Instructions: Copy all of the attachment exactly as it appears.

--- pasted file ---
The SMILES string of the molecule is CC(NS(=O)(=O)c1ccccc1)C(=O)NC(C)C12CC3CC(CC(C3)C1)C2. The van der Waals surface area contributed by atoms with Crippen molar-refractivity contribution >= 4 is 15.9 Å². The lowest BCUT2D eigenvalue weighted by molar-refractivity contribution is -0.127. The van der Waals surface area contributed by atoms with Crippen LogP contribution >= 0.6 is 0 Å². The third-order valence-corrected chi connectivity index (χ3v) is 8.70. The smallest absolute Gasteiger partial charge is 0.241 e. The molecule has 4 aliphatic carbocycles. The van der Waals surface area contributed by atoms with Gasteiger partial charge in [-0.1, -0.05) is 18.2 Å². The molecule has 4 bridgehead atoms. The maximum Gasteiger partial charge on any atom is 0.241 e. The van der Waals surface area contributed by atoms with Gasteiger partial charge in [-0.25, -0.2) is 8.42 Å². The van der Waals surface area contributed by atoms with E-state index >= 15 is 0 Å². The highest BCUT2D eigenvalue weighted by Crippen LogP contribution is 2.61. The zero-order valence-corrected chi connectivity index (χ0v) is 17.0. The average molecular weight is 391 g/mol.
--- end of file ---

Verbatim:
The SMILES string of the molecule is CC(NS(=O)(=O)c1ccccc1)C(=O)NC(C)C12CC3CC(CC(C3)C1)C2. The van der Waals surface area contributed by atoms with Crippen molar-refractivity contribution >= 4 is 15.9 Å². The lowest BCUT2D eigenvalue weighted by molar-refractivity contribution is -0.127. The van der Waals surface area contributed by atoms with Crippen LogP contribution >= 0.6 is 0 Å². The third-order valence-corrected chi connectivity index (χ3v) is 8.70. The smallest absolute Gasteiger partial charge is 0.241 e. The molecule has 4 aliphatic carbocycles. The van der Waals surface area contributed by atoms with Gasteiger partial charge in [-0.1, -0.05) is 18.2 Å². The molecule has 4 bridgehead atoms. The maximum Gasteiger partial charge on any atom is 0.241 e. The van der Waals surface area contributed by atoms with Gasteiger partial charge in [-0.25, -0.2) is 8.42 Å². The van der Waals surface area contributed by atoms with E-state index >= 15 is 0 Å². The highest BCUT2D eigenvalue weighted by Crippen LogP contribution is 2.61. The zero-order valence-corrected chi connectivity index (χ0v) is 17.0. The average molecular weight is 391 g/mol.